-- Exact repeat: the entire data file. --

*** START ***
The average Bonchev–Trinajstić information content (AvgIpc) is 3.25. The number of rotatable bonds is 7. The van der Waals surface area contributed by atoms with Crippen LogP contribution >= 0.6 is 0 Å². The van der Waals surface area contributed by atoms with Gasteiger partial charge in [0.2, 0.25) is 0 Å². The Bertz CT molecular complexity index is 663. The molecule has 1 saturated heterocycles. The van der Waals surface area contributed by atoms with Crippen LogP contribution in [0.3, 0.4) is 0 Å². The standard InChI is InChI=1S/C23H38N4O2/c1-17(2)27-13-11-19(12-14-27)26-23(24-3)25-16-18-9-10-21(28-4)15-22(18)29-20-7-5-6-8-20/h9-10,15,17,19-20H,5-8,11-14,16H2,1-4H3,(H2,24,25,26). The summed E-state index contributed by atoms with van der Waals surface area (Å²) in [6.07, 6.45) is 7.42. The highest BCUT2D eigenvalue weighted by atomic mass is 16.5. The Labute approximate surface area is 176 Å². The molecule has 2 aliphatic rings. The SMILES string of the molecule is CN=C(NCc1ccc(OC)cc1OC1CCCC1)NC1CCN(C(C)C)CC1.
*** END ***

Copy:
The average Bonchev–Trinajstić information content (AvgIpc) is 3.25. The number of rotatable bonds is 7. The van der Waals surface area contributed by atoms with Crippen LogP contribution >= 0.6 is 0 Å². The van der Waals surface area contributed by atoms with Gasteiger partial charge in [0.2, 0.25) is 0 Å². The Bertz CT molecular complexity index is 663. The molecule has 1 saturated heterocycles. The van der Waals surface area contributed by atoms with Crippen LogP contribution in [0.3, 0.4) is 0 Å². The standard InChI is InChI=1S/C23H38N4O2/c1-17(2)27-13-11-19(12-14-27)26-23(24-3)25-16-18-9-10-21(28-4)15-22(18)29-20-7-5-6-8-20/h9-10,15,17,19-20H,5-8,11-14,16H2,1-4H3,(H2,24,25,26). The summed E-state index contributed by atoms with van der Waals surface area (Å²) in [6.07, 6.45) is 7.42. The highest BCUT2D eigenvalue weighted by atomic mass is 16.5. The Labute approximate surface area is 176 Å². The molecule has 2 aliphatic rings. The SMILES string of the molecule is CN=C(NCc1ccc(OC)cc1OC1CCCC1)NC1CCN(C(C)C)CC1.